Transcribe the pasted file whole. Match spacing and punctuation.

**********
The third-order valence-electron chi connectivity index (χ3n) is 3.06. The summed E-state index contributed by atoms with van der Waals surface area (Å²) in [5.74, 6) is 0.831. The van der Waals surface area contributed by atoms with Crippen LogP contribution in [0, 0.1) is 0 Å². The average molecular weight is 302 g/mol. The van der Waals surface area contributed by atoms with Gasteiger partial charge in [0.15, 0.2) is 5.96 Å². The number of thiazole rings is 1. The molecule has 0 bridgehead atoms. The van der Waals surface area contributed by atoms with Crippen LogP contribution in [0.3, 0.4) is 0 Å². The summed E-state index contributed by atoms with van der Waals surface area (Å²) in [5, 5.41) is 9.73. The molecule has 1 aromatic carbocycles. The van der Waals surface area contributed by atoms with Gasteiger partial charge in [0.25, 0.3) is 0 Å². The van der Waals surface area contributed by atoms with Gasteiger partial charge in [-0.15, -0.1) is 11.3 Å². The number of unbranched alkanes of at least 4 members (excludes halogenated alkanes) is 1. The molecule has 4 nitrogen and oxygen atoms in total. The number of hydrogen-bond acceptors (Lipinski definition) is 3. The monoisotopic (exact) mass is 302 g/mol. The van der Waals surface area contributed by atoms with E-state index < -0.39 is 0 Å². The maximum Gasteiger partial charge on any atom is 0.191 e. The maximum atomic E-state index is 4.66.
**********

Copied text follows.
The third-order valence-electron chi connectivity index (χ3n) is 3.06. The summed E-state index contributed by atoms with van der Waals surface area (Å²) in [5.74, 6) is 0.831. The van der Waals surface area contributed by atoms with Crippen LogP contribution in [0, 0.1) is 0 Å². The average molecular weight is 302 g/mol. The van der Waals surface area contributed by atoms with Gasteiger partial charge in [0.15, 0.2) is 5.96 Å². The number of thiazole rings is 1. The molecule has 0 bridgehead atoms. The van der Waals surface area contributed by atoms with Crippen LogP contribution in [0.3, 0.4) is 0 Å². The summed E-state index contributed by atoms with van der Waals surface area (Å²) in [5, 5.41) is 9.73. The molecule has 1 aromatic carbocycles. The van der Waals surface area contributed by atoms with Gasteiger partial charge in [0.25, 0.3) is 0 Å². The van der Waals surface area contributed by atoms with Gasteiger partial charge in [-0.15, -0.1) is 11.3 Å². The number of unbranched alkanes of at least 4 members (excludes halogenated alkanes) is 1. The molecule has 4 nitrogen and oxygen atoms in total. The number of hydrogen-bond acceptors (Lipinski definition) is 3. The monoisotopic (exact) mass is 302 g/mol. The van der Waals surface area contributed by atoms with E-state index < -0.39 is 0 Å². The maximum Gasteiger partial charge on any atom is 0.191 e. The maximum atomic E-state index is 4.66.